Fast food giant Jollibee has finally opened its first ever branch in Italy! Much to the delight of over 200,000 Filipinos residing in Milan, the famous Chickenjoy is finally within their reach. On its opening day last Sunday, March 18, Filipinos from all over Italy patiently lined up and formed a kilometer-long queue outside the new restaurant, eager to get their hands on some of that good ol’ crispy Chickenjoy and sweet Jolly Spaghetti.
However, a lot of Italians were greatly confused by the hype. The restaurant’s food, particularly its sweet-style spaghetti which is an all-time favorite among Filipinos, drew mixed reactions from the people who invented pasta.
According to ABS-CBN Lifestyle, an article was published by Milano Today recognizing Jollibee as the most famous fast food in the Philippines. The article added that the restaurant must have a ‘certain notoriety’ in Milan as well, given the long lines on the day it opened. Because of this, Italians could not help but react negatively when they tried the food. As a people who value authenticity when it comes to their cuisine, some of them felt insulted by the sweet take on their pasta, with some even resorting to demeaning remarks.
They considered the sweet-style Jolly Spaghetti as an insult to Italian pasta, particularly because the latter only uses fresh ingredients on their spaghetti (fresh tomatoes, tomato sauce, or preserved sauce). Jollibee’s version, on the other hand, puts hotdogs and tops it off with cheese in addition to its very sweet tomato sauce. This prompted some to mock the dish and say that is should be turned into a pizza from Cracco instead.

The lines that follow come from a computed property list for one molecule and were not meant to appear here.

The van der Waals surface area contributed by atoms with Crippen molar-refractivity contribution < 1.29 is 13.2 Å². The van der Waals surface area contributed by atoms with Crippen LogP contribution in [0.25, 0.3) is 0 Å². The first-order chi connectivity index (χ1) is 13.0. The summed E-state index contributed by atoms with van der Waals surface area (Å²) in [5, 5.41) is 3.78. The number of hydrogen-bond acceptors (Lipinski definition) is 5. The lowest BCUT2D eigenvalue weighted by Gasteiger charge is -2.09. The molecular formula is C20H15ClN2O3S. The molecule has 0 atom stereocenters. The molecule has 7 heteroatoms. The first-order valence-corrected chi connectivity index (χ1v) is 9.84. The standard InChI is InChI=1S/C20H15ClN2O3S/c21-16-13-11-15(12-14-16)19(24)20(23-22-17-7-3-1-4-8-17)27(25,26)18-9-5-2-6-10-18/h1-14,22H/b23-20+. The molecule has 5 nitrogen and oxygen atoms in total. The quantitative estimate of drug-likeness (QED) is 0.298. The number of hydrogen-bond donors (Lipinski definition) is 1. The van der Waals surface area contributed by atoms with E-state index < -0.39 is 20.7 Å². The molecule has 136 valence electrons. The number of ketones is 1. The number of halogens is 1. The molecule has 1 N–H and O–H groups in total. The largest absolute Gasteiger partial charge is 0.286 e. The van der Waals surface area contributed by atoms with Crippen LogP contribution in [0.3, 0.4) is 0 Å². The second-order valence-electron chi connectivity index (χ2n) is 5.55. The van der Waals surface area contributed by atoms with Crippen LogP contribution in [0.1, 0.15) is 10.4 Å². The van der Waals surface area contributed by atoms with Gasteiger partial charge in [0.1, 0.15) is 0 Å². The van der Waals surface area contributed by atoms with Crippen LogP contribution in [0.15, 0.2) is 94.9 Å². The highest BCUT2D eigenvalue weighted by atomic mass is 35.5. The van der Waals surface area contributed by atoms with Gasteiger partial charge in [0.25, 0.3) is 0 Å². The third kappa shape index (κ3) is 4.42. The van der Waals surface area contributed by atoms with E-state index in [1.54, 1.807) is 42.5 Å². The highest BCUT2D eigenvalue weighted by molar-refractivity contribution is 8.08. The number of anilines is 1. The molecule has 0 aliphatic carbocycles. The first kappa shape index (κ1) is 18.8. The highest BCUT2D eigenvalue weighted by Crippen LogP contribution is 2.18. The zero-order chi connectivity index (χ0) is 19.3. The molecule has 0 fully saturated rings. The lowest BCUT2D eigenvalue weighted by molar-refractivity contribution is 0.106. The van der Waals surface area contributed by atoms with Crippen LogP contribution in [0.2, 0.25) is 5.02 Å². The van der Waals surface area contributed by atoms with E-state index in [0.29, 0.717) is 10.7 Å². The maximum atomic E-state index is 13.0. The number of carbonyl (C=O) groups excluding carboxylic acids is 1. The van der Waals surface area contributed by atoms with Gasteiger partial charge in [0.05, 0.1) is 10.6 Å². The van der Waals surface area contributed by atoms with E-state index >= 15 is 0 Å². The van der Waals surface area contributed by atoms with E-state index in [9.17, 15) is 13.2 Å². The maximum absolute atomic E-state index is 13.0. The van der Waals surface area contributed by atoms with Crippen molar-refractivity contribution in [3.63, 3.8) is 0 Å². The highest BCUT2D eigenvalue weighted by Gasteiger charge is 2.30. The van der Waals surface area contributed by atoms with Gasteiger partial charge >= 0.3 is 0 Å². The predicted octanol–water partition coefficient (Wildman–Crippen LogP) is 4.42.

Filipinos, of course, defended their favorite food. While it is true that it does not follow the ingredients for the traditional Italian pasta, they said the sweet-style spaghetti is an interesting take on the more sour and authentic one.
Unlike his countrymen, Italian food blogger Claudio Burdi seems to be more open to the idea of a sweeter version of their beloved spaghetti. However, he clarified that Jollibee’s version is not a pasta dish:
“I do not know if it is going to be appreciated here (Filipino spaghetti) as it has been in the rest of the world, for sure not as a pasta dish but maybe as a different plate. They could work here too as long as they are good. Moreover, I guess that Jollibee would propose a menu less sweet and flavoured in order to better please the Italian taste as beverage companies do for every different market.”
Despite the mixed reactions, one thing is for sure — Filipinos were overjoyed when they finally had a taste of home within arm’s reach.
What can you say about the Italians’ reactions to Jollibee’s famous Jolly Spaghetti? Sound off in the comments section below!